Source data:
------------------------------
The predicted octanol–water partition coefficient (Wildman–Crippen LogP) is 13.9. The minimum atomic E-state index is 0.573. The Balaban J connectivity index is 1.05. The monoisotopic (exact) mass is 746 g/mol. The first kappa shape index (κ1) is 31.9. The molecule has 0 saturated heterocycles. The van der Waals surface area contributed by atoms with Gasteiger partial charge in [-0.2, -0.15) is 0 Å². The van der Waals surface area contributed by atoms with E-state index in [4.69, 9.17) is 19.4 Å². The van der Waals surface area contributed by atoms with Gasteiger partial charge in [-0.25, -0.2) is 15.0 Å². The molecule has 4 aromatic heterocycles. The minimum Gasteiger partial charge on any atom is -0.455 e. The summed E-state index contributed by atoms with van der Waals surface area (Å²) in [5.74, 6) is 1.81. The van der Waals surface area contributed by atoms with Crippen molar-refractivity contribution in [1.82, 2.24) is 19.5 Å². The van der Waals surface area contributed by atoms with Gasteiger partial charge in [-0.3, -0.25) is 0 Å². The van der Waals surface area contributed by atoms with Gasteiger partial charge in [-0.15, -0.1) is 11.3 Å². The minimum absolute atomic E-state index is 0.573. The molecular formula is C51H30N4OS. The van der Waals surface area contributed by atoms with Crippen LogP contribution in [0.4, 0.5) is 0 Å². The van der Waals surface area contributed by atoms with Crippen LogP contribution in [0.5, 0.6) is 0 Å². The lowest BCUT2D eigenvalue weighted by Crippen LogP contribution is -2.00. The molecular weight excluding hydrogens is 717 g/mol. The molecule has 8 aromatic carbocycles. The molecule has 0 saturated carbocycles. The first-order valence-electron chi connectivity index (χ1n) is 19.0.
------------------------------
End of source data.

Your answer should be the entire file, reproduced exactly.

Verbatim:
The predicted octanol–water partition coefficient (Wildman–Crippen LogP) is 13.9. The minimum atomic E-state index is 0.573. The Balaban J connectivity index is 1.05. The monoisotopic (exact) mass is 746 g/mol. The first kappa shape index (κ1) is 31.9. The molecule has 0 saturated heterocycles. The van der Waals surface area contributed by atoms with Gasteiger partial charge in [-0.2, -0.15) is 0 Å². The van der Waals surface area contributed by atoms with E-state index in [4.69, 9.17) is 19.4 Å². The van der Waals surface area contributed by atoms with Gasteiger partial charge in [-0.25, -0.2) is 15.0 Å². The molecule has 4 aromatic heterocycles. The minimum Gasteiger partial charge on any atom is -0.455 e. The summed E-state index contributed by atoms with van der Waals surface area (Å²) in [5.74, 6) is 1.81. The van der Waals surface area contributed by atoms with Crippen molar-refractivity contribution in [1.82, 2.24) is 19.5 Å². The van der Waals surface area contributed by atoms with Gasteiger partial charge in [-0.3, -0.25) is 0 Å². The van der Waals surface area contributed by atoms with Gasteiger partial charge in [-0.15, -0.1) is 11.3 Å². The minimum absolute atomic E-state index is 0.573. The molecular formula is C51H30N4OS. The van der Waals surface area contributed by atoms with Crippen LogP contribution in [0.4, 0.5) is 0 Å². The van der Waals surface area contributed by atoms with Crippen LogP contribution in [0.5, 0.6) is 0 Å². The lowest BCUT2D eigenvalue weighted by Crippen LogP contribution is -2.00. The molecular weight excluding hydrogens is 717 g/mol. The molecule has 8 aromatic carbocycles. The molecule has 0 saturated carbocycles. The first-order valence-electron chi connectivity index (χ1n) is 19.0.